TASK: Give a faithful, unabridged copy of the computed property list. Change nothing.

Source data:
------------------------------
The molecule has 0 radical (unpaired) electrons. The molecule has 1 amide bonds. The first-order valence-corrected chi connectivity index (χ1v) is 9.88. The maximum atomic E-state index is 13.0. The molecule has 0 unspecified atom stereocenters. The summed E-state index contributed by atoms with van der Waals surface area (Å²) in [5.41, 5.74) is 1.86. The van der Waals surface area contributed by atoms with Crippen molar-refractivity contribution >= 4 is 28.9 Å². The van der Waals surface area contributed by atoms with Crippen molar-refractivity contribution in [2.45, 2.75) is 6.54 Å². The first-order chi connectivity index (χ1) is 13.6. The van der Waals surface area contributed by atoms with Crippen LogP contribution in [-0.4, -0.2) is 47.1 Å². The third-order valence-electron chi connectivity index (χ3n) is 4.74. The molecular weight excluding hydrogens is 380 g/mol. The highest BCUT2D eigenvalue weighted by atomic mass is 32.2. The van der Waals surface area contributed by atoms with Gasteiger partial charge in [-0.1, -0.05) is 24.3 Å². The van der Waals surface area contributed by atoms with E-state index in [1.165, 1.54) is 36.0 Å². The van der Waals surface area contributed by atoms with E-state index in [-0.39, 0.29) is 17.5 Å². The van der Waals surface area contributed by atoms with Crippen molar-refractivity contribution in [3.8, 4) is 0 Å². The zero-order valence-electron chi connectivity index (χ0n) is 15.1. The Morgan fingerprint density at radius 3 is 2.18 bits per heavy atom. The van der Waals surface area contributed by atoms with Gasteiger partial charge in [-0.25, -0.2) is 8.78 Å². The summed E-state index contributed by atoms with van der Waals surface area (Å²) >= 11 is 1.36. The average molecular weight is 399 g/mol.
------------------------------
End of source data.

The molecule has 0 radical (unpaired) electrons. The molecule has 1 amide bonds. The first-order valence-corrected chi connectivity index (χ1v) is 9.88. The maximum atomic E-state index is 13.0. The molecule has 0 unspecified atom stereocenters. The summed E-state index contributed by atoms with van der Waals surface area (Å²) in [5.41, 5.74) is 1.86. The van der Waals surface area contributed by atoms with Crippen molar-refractivity contribution >= 4 is 28.9 Å². The van der Waals surface area contributed by atoms with Crippen molar-refractivity contribution in [2.45, 2.75) is 6.54 Å². The first-order chi connectivity index (χ1) is 13.6. The van der Waals surface area contributed by atoms with Crippen LogP contribution in [-0.4, -0.2) is 47.1 Å². The third-order valence-electron chi connectivity index (χ3n) is 4.74. The molecular weight excluding hydrogens is 380 g/mol. The highest BCUT2D eigenvalue weighted by atomic mass is 32.2. The van der Waals surface area contributed by atoms with Gasteiger partial charge in [-0.1, -0.05) is 24.3 Å². The van der Waals surface area contributed by atoms with E-state index in [1.165, 1.54) is 36.0 Å². The van der Waals surface area contributed by atoms with E-state index in [-0.39, 0.29) is 17.5 Å². The van der Waals surface area contributed by atoms with Crippen molar-refractivity contribution in [3.8, 4) is 0 Å². The zero-order valence-electron chi connectivity index (χ0n) is 15.1. The Morgan fingerprint density at radius 3 is 2.18 bits per heavy atom. The van der Waals surface area contributed by atoms with Gasteiger partial charge in [-0.25, -0.2) is 8.78 Å². The summed E-state index contributed by atoms with van der Waals surface area (Å²) >= 11 is 1.36. The average molecular weight is 399 g/mol.